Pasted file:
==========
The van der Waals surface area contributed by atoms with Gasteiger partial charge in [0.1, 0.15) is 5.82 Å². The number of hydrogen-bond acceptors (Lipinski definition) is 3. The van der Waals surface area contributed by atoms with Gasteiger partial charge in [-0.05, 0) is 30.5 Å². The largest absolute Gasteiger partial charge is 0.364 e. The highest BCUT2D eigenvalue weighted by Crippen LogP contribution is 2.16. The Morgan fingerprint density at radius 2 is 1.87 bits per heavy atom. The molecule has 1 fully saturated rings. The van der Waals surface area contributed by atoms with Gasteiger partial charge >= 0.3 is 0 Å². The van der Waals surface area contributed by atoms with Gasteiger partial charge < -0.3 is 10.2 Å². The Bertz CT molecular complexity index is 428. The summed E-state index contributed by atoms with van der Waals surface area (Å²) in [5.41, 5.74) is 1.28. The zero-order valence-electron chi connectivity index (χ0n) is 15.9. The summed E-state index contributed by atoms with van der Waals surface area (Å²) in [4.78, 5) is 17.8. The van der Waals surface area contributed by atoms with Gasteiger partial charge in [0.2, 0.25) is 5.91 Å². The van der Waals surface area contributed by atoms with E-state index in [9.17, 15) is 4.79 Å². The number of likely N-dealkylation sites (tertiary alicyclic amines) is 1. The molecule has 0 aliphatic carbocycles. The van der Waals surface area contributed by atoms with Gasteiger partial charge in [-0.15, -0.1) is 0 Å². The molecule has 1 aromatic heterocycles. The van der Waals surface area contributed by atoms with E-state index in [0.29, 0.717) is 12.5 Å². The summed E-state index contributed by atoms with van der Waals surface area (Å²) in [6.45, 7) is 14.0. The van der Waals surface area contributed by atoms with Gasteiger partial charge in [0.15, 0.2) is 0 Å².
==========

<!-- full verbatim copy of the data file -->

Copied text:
The van der Waals surface area contributed by atoms with Gasteiger partial charge in [0.1, 0.15) is 5.82 Å². The number of hydrogen-bond acceptors (Lipinski definition) is 3. The van der Waals surface area contributed by atoms with Gasteiger partial charge in [-0.05, 0) is 30.5 Å². The largest absolute Gasteiger partial charge is 0.364 e. The highest BCUT2D eigenvalue weighted by Crippen LogP contribution is 2.16. The Morgan fingerprint density at radius 2 is 1.87 bits per heavy atom. The molecule has 1 fully saturated rings. The van der Waals surface area contributed by atoms with Gasteiger partial charge >= 0.3 is 0 Å². The van der Waals surface area contributed by atoms with Gasteiger partial charge < -0.3 is 10.2 Å². The Bertz CT molecular complexity index is 428. The summed E-state index contributed by atoms with van der Waals surface area (Å²) in [5.41, 5.74) is 1.28. The zero-order valence-electron chi connectivity index (χ0n) is 15.9. The summed E-state index contributed by atoms with van der Waals surface area (Å²) in [4.78, 5) is 17.8. The van der Waals surface area contributed by atoms with Gasteiger partial charge in [0.2, 0.25) is 5.91 Å². The van der Waals surface area contributed by atoms with E-state index in [9.17, 15) is 4.79 Å². The number of likely N-dealkylation sites (tertiary alicyclic amines) is 1. The molecule has 0 aliphatic carbocycles. The van der Waals surface area contributed by atoms with Gasteiger partial charge in [-0.15, -0.1) is 0 Å². The molecule has 1 aromatic heterocycles. The van der Waals surface area contributed by atoms with E-state index in [0.29, 0.717) is 12.5 Å². The summed E-state index contributed by atoms with van der Waals surface area (Å²) in [6.45, 7) is 14.0. The van der Waals surface area contributed by atoms with Gasteiger partial charge in [0.15, 0.2) is 0 Å².